Once, the practice change has been implemented and found to be a success, the next step in the process is to disseminate your findings. This is important because it adds to the knowledge base of patient care and allows others to contemplate implementing the practice change in their environment. The way to reach the largest audience is by publishing your work. Many find this process intimidating but if you break it down and plan accordingly the process can be a bit easier.
Anytime you decide to publish, it is always good to talk with colleagues on your unit or in the organization that has published. These individuals can serve as mentors and answer any questions you may have.
A good set of criteria for determining who should be an author on a paper are the criteria that have been established by the International Committee of Medical Journal Editors (ICMJE). The ICMJE has four stated criteria for authorship:
1) Substantial contributions to the conception or design of the work; or the acquisition, analysis, or interpretation of data for the work; AND
2) Drafting the work or revising it critically for important intellectual content; AND
3) Final approval of the version to be published; AND
4) Agreement to be accountable for all aspects of the work in ensuring that questions related to the accuracy or integrity of any part of the work are appropriately investigated and resolved.
All of those who are authors need to meet all four criteria and anyone else involved with the publication should be acknowledged (International Committee of Medical Journal Editors). Establishing authorship early is a good way to help plan out a paper and assign different tasks to various team members as authorship brings with it responsibility.
When it comes to determining where to submit a manuscript there are several things to consider:
Journal Citation Reports (JCR) - Social Sciences Edition / JCR Tutorial
Provides citation data on 1,700+ journals including highest impact journals, most frequently used journals.
Most journals are open to queries from potential authors but some are not. To determine how open a journal is to queries, go to the journals website and read the author guidelines section. Many times the query policy will be stated as well as what should be included in the query as well as who all queries should be addressed to, which is normally the editor of the journal. (Milner, 2014)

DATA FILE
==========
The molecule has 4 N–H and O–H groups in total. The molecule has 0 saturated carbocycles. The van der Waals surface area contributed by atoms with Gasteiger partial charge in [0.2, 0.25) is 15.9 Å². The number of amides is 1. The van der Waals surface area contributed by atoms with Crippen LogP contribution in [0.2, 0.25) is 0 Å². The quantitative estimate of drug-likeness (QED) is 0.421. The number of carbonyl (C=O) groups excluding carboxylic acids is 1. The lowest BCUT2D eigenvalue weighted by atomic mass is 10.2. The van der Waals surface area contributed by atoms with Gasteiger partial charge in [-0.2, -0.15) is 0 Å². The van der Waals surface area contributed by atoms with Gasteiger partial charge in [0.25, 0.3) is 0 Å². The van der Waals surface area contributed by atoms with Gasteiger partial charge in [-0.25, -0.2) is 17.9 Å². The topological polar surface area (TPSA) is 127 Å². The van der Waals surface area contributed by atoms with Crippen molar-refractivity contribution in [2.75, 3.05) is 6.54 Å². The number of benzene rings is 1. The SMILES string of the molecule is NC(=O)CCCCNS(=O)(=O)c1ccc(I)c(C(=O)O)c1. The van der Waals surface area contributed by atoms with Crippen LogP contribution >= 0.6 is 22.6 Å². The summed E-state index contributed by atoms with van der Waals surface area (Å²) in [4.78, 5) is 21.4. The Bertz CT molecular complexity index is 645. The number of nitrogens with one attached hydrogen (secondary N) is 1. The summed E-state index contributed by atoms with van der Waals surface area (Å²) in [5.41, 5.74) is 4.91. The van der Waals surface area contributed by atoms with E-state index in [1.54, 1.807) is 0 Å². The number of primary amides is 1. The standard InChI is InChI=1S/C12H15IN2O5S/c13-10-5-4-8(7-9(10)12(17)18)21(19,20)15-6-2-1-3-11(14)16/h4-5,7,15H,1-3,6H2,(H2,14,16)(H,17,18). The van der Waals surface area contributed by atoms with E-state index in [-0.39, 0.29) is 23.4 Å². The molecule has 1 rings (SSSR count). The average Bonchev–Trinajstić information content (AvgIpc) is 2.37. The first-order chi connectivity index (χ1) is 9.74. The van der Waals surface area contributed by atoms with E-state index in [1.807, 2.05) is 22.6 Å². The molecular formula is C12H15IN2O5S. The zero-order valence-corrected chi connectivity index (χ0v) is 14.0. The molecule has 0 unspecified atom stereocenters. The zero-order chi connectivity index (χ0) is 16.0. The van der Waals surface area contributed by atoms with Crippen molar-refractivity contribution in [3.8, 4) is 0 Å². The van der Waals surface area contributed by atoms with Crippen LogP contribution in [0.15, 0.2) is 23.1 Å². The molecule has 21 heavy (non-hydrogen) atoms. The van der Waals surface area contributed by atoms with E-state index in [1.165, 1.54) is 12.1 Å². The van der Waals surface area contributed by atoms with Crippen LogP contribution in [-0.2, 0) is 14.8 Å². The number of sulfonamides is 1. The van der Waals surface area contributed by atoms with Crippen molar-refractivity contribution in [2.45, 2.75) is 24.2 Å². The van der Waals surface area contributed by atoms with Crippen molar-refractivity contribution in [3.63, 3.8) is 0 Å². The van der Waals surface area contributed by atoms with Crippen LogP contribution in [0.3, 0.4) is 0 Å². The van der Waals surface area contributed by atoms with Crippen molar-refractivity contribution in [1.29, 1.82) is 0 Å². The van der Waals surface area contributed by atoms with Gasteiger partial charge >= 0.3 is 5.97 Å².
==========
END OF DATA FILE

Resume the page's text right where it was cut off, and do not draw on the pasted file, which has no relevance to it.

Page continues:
(Milner, 2014;Alexander, 2011;CTSA, 2011)
All manuscripts, when submitted to a journal, are reviewed by peer reviewers who are in the field and know something about the topic of the manuscript. Many times during the peer review process the author(s) will receive feedback concerning what reviewers liked and what they did not in reference to the manuscript. Until the critical comments are addressed to the satisfaction of the editor, the paper will not be published. When responding to reviewers, be sure to keep in mind the following:
Alexander, M. (2011). Organizing the article. In C. Saver (Ed.), Anatomy of writing for publication for nurses (pp. 65-82). Indianapolis, IN: Sigma Theta Tau International.
Center for Clinical & Translational Research. New Author's Discussion Forum. (2011). Tompkins-McCaw Library, Virginia Commonwealth University.
International Committee of Medical Journal Editors. Defining the Role of Authors and Contributors. (2016). Retrieved January 5, 2016, from http://www.icmje.org/recommendations/browse/roles-and-responsibilities/defining-the-role-of-authors-and-contributors.html
Milner, K. A. (2014). 10 STEPS from EBP project to publication. Nursing, 44(11), 53-56. doi:10.1097/01.NURSE.0000454954.80525.8c
Saver, C. (2011). How to select and query a publication. In C. Saver (Ed.), Anatomy of writing for publication for nurses (pp. 34-50). Indianapolis, IN: Sigma Theta Tau International.